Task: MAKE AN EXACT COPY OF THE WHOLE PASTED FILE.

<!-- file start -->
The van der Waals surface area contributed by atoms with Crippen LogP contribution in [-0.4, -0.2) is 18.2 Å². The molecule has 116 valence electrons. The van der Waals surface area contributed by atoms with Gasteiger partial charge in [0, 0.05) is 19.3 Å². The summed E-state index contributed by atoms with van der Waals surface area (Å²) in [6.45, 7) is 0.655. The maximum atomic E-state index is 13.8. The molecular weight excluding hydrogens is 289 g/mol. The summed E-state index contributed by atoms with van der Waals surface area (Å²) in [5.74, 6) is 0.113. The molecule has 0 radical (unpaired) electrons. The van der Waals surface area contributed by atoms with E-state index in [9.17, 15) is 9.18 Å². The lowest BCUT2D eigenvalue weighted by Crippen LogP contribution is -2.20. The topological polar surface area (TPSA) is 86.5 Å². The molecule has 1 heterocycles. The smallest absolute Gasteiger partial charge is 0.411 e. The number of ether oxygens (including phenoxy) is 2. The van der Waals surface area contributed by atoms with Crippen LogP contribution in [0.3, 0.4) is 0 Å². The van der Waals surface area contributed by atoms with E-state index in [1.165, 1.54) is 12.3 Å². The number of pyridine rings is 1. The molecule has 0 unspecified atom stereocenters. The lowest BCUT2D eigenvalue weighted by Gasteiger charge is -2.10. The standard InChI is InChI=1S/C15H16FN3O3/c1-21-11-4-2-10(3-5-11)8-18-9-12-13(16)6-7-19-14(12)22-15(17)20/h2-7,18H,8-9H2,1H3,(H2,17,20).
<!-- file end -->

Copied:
The van der Waals surface area contributed by atoms with Crippen LogP contribution in [-0.4, -0.2) is 18.2 Å². The molecule has 116 valence electrons. The van der Waals surface area contributed by atoms with Gasteiger partial charge in [0, 0.05) is 19.3 Å². The summed E-state index contributed by atoms with van der Waals surface area (Å²) in [6.45, 7) is 0.655. The maximum atomic E-state index is 13.8. The molecular weight excluding hydrogens is 289 g/mol. The summed E-state index contributed by atoms with van der Waals surface area (Å²) in [5.74, 6) is 0.113. The molecule has 0 radical (unpaired) electrons. The van der Waals surface area contributed by atoms with E-state index in [9.17, 15) is 9.18 Å². The lowest BCUT2D eigenvalue weighted by Crippen LogP contribution is -2.20. The topological polar surface area (TPSA) is 86.5 Å². The molecule has 1 heterocycles. The smallest absolute Gasteiger partial charge is 0.411 e. The number of ether oxygens (including phenoxy) is 2. The van der Waals surface area contributed by atoms with Crippen LogP contribution in [0.3, 0.4) is 0 Å². The van der Waals surface area contributed by atoms with E-state index in [1.165, 1.54) is 12.3 Å². The number of pyridine rings is 1. The molecule has 0 unspecified atom stereocenters. The lowest BCUT2D eigenvalue weighted by Gasteiger charge is -2.10. The standard InChI is InChI=1S/C15H16FN3O3/c1-21-11-4-2-10(3-5-11)8-18-9-12-13(16)6-7-19-14(12)22-15(17)20/h2-7,18H,8-9H2,1H3,(H2,17,20).